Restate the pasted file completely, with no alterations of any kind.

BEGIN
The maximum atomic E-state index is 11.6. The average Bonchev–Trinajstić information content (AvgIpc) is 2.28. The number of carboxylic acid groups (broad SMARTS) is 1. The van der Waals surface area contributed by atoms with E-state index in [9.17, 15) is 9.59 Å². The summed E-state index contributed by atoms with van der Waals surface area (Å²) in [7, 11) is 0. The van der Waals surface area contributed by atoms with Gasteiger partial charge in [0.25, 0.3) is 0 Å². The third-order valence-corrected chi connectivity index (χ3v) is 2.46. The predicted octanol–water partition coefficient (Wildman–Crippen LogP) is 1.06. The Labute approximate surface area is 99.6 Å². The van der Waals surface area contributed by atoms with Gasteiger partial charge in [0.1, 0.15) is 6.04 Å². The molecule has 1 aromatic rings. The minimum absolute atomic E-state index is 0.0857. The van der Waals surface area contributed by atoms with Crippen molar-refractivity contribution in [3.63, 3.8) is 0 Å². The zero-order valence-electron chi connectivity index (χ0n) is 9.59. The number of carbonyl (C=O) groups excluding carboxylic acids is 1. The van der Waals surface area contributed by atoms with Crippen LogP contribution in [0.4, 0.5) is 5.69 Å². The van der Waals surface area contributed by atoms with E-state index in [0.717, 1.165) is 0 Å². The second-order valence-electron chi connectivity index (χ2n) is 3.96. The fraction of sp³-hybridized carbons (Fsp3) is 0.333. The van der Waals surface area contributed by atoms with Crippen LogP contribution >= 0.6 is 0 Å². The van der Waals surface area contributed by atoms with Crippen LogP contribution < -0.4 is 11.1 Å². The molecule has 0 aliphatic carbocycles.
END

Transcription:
The maximum atomic E-state index is 11.6. The average Bonchev–Trinajstić information content (AvgIpc) is 2.28. The number of carboxylic acid groups (broad SMARTS) is 1. The van der Waals surface area contributed by atoms with E-state index in [9.17, 15) is 9.59 Å². The summed E-state index contributed by atoms with van der Waals surface area (Å²) in [7, 11) is 0. The van der Waals surface area contributed by atoms with Gasteiger partial charge in [0.25, 0.3) is 0 Å². The third-order valence-corrected chi connectivity index (χ3v) is 2.46. The predicted octanol–water partition coefficient (Wildman–Crippen LogP) is 1.06. The Labute approximate surface area is 99.6 Å². The van der Waals surface area contributed by atoms with Gasteiger partial charge in [0.1, 0.15) is 6.04 Å². The molecule has 1 aromatic rings. The minimum absolute atomic E-state index is 0.0857. The van der Waals surface area contributed by atoms with Crippen molar-refractivity contribution in [3.63, 3.8) is 0 Å². The zero-order valence-electron chi connectivity index (χ0n) is 9.59. The number of carbonyl (C=O) groups excluding carboxylic acids is 1. The van der Waals surface area contributed by atoms with Crippen LogP contribution in [0.4, 0.5) is 5.69 Å². The van der Waals surface area contributed by atoms with E-state index in [0.717, 1.165) is 0 Å². The second-order valence-electron chi connectivity index (χ2n) is 3.96. The fraction of sp³-hybridized carbons (Fsp3) is 0.333. The van der Waals surface area contributed by atoms with Crippen LogP contribution >= 0.6 is 0 Å². The van der Waals surface area contributed by atoms with Crippen LogP contribution < -0.4 is 11.1 Å². The molecule has 0 aliphatic carbocycles.